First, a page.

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|At the dawn of the next world war, a plane crashes on an uncharted island, stranding a group of schoolboys. At first, with no adult supervision, their freedom is something to celebrate. This far from civilization they can do anything they want. Anything. But as order collapses, as strange howls echo in the night, as terror begins its reign, the hope of adventure seems as far removed from reality as the hope of being rescued.|
|Publisher||Penguin Publishing Group|
|eBay Product ID (ePID)||133154|
|Product Key Features|
|Additional Product Features|
|Notes by||E. L. Epstein|
|Afterword by||Lowry Lois|
|Grade from||Twelfth Grade|
|Number of Pages||224 Pages|
|Lc Classification Number||Pr6013.O35l6 1954|
|Reviews||" Lord of the Flies is one of my favorite books. I still read it every couple of years." --Suzanne Collins, author of The Hunger Games trilogy "I finished the last half of Lord of the Flies in a single afternoon, my eyes wide, my heart pounding, not thinking, just inhaling....My rule of thumb as a writer and reader--largely formed by Lord of the Flies --is feel it first, think about it later ." -- Stephen King "This brilliant work is a frightening parody on man's return [in a few weeks] to that state of darkness from which it took him thousands of years to emerge. Fully to succeed, a fantasy must approach very close to reality. Lord of the Flies does. It must also be superbly written. It is." --The New York Times Book Review|
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Will society always spin into anarchy and chaos?
William Golding’s Lord of the Flies is simply one of the best novels written. The book appears on virtually every Best 100 Books list. The story involves a group of British children who are stranded on a tropical island. They initially organize around Ralph, and begin to prepare their island paradise for survival, while also maintaining a fire to alert any search party of their presence. The group creates rules for their mini civilization. Conflict begins when Jack organizes his group of “hunters”, rejecting Ralph’s authority. The civilization descends into chaos, and even murder as the hunters challenge Ralph. Can society be organized around logic and order? Or is it man’s nature to reject order? Can society (government) rule by consent of the governed, or must it rely on force and the threat of force to maintain order? There have been two film versions of Lord of the Flies , in 1963 and 1990 (as well as other derivative films), both films are excellent. Read the book! Watch both films!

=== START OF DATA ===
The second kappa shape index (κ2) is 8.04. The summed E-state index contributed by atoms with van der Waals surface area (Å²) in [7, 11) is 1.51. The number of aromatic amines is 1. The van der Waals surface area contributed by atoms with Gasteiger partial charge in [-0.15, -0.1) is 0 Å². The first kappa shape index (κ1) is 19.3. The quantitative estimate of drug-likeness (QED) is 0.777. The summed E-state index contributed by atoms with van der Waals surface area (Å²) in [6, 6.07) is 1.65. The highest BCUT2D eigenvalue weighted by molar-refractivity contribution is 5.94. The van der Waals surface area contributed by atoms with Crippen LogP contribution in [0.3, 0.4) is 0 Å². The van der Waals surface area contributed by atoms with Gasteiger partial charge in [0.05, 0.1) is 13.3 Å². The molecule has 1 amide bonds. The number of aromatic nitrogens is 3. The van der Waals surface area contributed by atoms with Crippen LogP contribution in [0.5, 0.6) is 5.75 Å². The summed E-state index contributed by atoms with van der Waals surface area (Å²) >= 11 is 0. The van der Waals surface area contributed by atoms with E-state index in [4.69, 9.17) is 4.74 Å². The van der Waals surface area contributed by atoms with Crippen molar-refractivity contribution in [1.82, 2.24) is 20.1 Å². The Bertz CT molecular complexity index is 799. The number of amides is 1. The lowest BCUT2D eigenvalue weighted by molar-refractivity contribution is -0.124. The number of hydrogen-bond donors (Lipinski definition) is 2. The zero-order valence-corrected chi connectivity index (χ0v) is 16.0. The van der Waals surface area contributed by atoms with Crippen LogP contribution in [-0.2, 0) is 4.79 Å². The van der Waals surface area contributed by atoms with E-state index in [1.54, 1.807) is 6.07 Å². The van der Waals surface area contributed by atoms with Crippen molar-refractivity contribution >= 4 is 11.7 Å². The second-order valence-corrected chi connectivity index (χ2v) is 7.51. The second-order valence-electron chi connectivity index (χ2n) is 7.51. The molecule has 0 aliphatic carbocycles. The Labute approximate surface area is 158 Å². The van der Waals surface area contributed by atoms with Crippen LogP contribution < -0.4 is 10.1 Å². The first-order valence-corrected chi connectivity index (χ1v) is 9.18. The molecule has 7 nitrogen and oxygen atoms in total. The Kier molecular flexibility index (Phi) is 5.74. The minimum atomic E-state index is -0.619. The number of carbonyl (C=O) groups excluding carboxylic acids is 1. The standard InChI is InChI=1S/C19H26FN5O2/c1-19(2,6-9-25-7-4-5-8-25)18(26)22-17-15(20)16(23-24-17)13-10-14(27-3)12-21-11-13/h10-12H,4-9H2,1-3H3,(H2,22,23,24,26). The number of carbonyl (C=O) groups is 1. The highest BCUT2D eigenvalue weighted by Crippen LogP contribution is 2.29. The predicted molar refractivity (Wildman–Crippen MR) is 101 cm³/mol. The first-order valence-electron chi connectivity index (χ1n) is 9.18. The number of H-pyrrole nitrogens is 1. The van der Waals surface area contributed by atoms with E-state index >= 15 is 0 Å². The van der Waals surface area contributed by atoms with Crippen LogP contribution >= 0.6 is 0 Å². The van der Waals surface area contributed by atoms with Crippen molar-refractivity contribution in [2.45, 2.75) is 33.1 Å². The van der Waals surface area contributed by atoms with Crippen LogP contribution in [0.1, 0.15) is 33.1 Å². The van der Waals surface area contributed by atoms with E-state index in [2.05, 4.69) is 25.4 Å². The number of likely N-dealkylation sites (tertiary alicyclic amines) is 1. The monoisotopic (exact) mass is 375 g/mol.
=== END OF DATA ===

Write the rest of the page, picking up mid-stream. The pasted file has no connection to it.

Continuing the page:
Verified purchase: Yes | Condition: new | Sold by: thehoneyroasted...
Lord of the flies
Great deal. I ended up ordering the book for my daughter's summer English assignment. All the books were in use at our public library. Good thing we bought our own copy bc she needed to take cliff notes in the book. Once she has finished the book, I'll get a chance to read this classic again.
Verified purchase: Yes | Condition: pre-owned | Sold by: lern2read
Lord of the Flies by William Golding
Somewhere deep within the chaotic realm of middle school, I remember having first read "Lord of the Flies". It is an apt microcosmic account of the polarization that would take place should society suddenly find itself without law and given over to anarchy. There would be 3 main categories of people: The Ralphs; struggling to provide law and order where there is little hope for it, the Piggies; who would be crushed and overtaken by the strong without the protection of law and order, and the Jacks of the world; who would immediately come into power. Indeed the Jacks of the world are always in power. They are the ruthless, the savage, the borne dictators. Ralph's government was a Republic. Jack's government was a militaristic ruthless and base empire with little to no regard for the individual, with the exception of the individual at the head. There is another type of individual we find in the story who I most relate to--that being the non-participant who stares of into strange other-worlds. The Simons of the world.
This is just a cool title for any book.
I first read this in high school, and my teacher sucked the fun completely out of it. I'm very glad I read it again. This is a great book. I would encourage everyone to think of questions the story raises. For me some questions were how would adults react if societal structures collapsed, how important is the role of society in keeping our emotions and passions in check, and what type of ethical framework would someone who has had little to no conditioning come up with? For those who like philosophy, this book plays directly into Hobbes's Leviathan when he says that without a social contract people would "have the right to all things."